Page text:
Anglia Ruskin University in the U.K., published in August 2007 an article called “Complementary Therapies in Clinical Practice”. This examined the effectiveness of reflexology in a hospital or healthcare setting, with some participants undergoing reflexology and a control group receiving no treatment. The research determined that reflexology in this type of setting strongly reduced anxiety. The report ultimately concluded that, given the recognized connection between stress and well-being, the ability of reflexology to lessen stress may prove beneficial for patients.

October 2009 edition of “Journal of Korean Academy of Nursing” published a paper which tried to determine whether reflexology could help premenopausal middle-aged women improve blood circulation. 40 women nurses were divided into two groups: an experimental group of 20 and a control group of 20. The experimental group performed 40 minutes of foot reflexology on themseves two times a week for 4 weeks on both feet. The control group did nothing during the study. The results showed that fatigue was lower and sleep state higher in the experimental group. Foot reflexology was found to decrease fatigue and increase sleep states in clinical nurses.

The NICE guidelines, designed to advise GP’s on the preferred treatments for each health condition, recognise that Reflexology could reduce a range of symptoms associated with Multiple Sclerosis. For example; improvements in balance, bladder control, sleep, circulation, pain, pins and needles, spasms, constipation, feeling in the feet, and general wellbeing – as reported by the Multiple Sclerosis Trust. Since 2003, NICE has said patients could consider Reflexology as a pain relieving treatment for patients. Nice is the governing body of the NHS that approves medication & treatments. It authorises treatments that have been proven with evidence based trials showing a statistical effectiveness. (Fiona Tait, BSc (Hons) Nursing, Multiple Sclerosis Specialist Nurse, James Cook University Hospital, Middlesbrough)

Jirayingmongkol P, Chantein S, Phengchomjan N, Bhanggananda N, “The Effect of Foot Massage with Biofeedback: A Pilot Study to Enhance Health Promotion.” 20 subjects, both male and female, ages 19-61 yrs old, were given foot massage by 4 trained researchers. Vital signs changes were measured and biofeedback was done before and after sessions. Results: biofeedback and temperature were lower and the pulse & respiratory rate and blood pressure were higher before the foot massage. All subjects reported positive feedback about the foot. Foot massage was shown to be effective in providing good circulation, relaxation, and comfort.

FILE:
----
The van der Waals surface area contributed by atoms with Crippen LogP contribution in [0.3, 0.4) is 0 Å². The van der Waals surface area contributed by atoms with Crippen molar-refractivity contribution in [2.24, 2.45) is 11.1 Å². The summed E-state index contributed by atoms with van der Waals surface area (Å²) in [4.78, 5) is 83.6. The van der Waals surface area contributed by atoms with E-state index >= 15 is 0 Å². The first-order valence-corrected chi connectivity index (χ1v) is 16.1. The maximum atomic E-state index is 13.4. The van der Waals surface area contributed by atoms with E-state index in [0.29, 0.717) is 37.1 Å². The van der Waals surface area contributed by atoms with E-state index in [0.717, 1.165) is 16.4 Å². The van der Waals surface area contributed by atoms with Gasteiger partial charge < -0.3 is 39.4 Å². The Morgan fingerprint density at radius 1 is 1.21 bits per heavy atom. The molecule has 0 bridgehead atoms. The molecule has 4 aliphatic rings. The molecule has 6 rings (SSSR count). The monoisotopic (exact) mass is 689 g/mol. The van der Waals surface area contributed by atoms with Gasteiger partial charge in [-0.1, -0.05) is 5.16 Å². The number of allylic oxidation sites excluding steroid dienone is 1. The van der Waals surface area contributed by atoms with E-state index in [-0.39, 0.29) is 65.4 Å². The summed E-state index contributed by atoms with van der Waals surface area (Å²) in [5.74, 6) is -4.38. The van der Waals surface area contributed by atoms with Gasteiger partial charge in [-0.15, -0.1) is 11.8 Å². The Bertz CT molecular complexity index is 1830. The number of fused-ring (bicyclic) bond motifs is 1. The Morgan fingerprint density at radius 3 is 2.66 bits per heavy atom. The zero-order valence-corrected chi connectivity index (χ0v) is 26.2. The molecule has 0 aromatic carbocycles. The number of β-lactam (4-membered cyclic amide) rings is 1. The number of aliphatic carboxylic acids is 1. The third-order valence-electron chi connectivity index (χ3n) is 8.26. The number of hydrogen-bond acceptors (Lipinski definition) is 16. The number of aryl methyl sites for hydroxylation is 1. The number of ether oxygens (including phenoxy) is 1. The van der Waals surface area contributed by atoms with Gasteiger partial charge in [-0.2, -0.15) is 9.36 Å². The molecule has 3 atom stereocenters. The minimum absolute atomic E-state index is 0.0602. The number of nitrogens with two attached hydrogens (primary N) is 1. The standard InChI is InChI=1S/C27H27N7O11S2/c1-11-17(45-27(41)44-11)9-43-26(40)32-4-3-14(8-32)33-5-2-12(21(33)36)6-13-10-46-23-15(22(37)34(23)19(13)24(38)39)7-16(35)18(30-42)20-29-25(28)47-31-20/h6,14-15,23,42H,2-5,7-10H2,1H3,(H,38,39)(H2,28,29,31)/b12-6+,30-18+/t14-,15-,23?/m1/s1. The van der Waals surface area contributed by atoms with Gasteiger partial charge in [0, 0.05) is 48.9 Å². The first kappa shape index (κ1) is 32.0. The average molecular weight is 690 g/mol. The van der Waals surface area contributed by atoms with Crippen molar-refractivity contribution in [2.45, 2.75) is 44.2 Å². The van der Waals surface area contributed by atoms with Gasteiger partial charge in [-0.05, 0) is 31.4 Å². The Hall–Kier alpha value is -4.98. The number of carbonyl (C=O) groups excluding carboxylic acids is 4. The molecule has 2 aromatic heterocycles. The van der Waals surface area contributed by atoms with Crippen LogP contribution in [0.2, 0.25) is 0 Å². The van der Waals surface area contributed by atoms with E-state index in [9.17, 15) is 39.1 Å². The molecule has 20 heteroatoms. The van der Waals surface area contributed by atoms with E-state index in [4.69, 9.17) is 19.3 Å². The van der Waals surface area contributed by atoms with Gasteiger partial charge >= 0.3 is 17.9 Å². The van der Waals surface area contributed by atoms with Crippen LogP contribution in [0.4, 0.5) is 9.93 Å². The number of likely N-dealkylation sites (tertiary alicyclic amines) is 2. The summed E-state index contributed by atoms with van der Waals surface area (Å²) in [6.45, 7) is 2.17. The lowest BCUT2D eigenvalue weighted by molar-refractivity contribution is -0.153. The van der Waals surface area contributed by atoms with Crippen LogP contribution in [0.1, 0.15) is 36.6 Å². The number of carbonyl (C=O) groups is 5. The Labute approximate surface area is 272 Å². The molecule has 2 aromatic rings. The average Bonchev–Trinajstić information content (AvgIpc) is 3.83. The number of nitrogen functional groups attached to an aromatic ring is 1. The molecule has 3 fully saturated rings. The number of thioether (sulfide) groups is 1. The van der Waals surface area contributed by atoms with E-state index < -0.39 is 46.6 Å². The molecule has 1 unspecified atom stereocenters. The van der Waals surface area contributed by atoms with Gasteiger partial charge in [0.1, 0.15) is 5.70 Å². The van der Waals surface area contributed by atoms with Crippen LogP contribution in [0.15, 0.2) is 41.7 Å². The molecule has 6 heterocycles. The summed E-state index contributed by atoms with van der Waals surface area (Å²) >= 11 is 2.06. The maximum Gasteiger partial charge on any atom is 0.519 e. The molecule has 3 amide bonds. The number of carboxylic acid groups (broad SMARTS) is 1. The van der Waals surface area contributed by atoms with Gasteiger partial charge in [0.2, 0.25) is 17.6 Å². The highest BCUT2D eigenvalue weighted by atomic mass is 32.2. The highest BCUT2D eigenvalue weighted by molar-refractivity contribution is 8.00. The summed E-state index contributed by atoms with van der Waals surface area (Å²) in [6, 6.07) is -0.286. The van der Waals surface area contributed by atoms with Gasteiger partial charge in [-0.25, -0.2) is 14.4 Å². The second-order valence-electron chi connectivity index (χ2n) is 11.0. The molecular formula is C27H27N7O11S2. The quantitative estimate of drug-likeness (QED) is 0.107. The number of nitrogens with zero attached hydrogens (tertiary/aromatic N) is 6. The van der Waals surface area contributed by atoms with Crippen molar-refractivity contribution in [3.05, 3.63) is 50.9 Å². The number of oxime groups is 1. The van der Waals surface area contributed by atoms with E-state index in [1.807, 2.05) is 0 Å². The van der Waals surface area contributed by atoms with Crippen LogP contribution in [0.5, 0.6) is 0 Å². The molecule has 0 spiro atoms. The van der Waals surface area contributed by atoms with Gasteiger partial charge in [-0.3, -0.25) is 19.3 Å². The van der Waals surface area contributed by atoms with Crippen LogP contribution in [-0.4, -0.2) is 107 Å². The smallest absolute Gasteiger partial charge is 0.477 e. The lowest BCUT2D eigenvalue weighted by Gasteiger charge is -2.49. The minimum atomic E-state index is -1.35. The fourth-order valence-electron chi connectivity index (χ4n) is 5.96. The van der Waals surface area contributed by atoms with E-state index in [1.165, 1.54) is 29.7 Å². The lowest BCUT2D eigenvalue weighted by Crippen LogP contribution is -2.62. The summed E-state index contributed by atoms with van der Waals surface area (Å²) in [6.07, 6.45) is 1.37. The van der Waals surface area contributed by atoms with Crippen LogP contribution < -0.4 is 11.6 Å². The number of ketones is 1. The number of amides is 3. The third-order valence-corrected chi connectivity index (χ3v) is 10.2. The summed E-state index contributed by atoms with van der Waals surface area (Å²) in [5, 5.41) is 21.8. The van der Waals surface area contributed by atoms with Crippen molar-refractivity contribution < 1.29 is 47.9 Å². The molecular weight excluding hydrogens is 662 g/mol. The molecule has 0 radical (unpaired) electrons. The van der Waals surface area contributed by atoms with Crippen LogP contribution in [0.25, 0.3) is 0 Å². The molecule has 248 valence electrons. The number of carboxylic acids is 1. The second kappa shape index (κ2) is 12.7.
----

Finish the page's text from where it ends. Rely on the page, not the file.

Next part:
Gao, W., Wang, Z., and Liu, H.(1996). “Preliminary Exploration of Treatment for Insomnia.” 1996 China Reflexology Symposium Report, Beijing : China Reflexology Association.70 patients with insomnia were given foot reflexology. Group A was given 10 sessions twice a day and Group B was given 10 sessions once a day. Group A showed 88.57% improvement after five days and 100% after ten days. Group B showed 22.86% improvement after 5 days and 91.43% after 10 days. Foot reflexology was found to be effective for the relief of insomnia.

(Journal of the Danish Reflexologists Association, FDZ), Number 6 ‘Sick Days, Reduced Use of Sick Days.’1992 A study was done regarding the effectiveness of company paid reflexologists. Foot reflexology was given to Danish employees for a 6-month period. It was noted that there were 2499 less hours of sick leave. It was proven cost effective since they did not have to pay for extensive sick pay, so they continued providing this service for their employees. Reflexology was proven to be effective in maintaining employees’ health and performance.

The Royal College of Psychiatrists have recommended Reflexology as a tool to ease the feeling of distress in Post Traumatic Stress Disorders

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